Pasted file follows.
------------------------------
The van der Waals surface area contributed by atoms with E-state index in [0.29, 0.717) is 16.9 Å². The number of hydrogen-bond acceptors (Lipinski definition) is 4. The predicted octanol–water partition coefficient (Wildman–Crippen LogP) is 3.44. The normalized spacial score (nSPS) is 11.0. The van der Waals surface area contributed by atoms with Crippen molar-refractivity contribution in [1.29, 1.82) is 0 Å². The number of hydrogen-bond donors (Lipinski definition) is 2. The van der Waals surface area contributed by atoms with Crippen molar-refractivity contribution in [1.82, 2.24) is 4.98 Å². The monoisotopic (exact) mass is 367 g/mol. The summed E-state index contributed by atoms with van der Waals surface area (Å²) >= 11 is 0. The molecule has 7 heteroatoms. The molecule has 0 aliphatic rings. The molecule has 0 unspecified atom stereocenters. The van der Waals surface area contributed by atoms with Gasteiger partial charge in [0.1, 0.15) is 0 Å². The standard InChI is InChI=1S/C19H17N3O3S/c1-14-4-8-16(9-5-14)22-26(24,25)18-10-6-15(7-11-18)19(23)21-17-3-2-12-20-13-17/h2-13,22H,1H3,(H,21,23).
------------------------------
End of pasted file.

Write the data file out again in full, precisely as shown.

The van der Waals surface area contributed by atoms with E-state index in [0.29, 0.717) is 16.9 Å². The number of hydrogen-bond acceptors (Lipinski definition) is 4. The predicted octanol–water partition coefficient (Wildman–Crippen LogP) is 3.44. The normalized spacial score (nSPS) is 11.0. The van der Waals surface area contributed by atoms with Crippen molar-refractivity contribution in [1.29, 1.82) is 0 Å². The number of hydrogen-bond donors (Lipinski definition) is 2. The van der Waals surface area contributed by atoms with Crippen molar-refractivity contribution in [1.82, 2.24) is 4.98 Å². The monoisotopic (exact) mass is 367 g/mol. The summed E-state index contributed by atoms with van der Waals surface area (Å²) >= 11 is 0. The molecule has 7 heteroatoms. The molecule has 0 aliphatic rings. The molecule has 0 unspecified atom stereocenters. The van der Waals surface area contributed by atoms with Gasteiger partial charge in [0.1, 0.15) is 0 Å². The standard InChI is InChI=1S/C19H17N3O3S/c1-14-4-8-16(9-5-14)22-26(24,25)18-10-6-15(7-11-18)19(23)21-17-3-2-12-20-13-17/h2-13,22H,1H3,(H,21,23).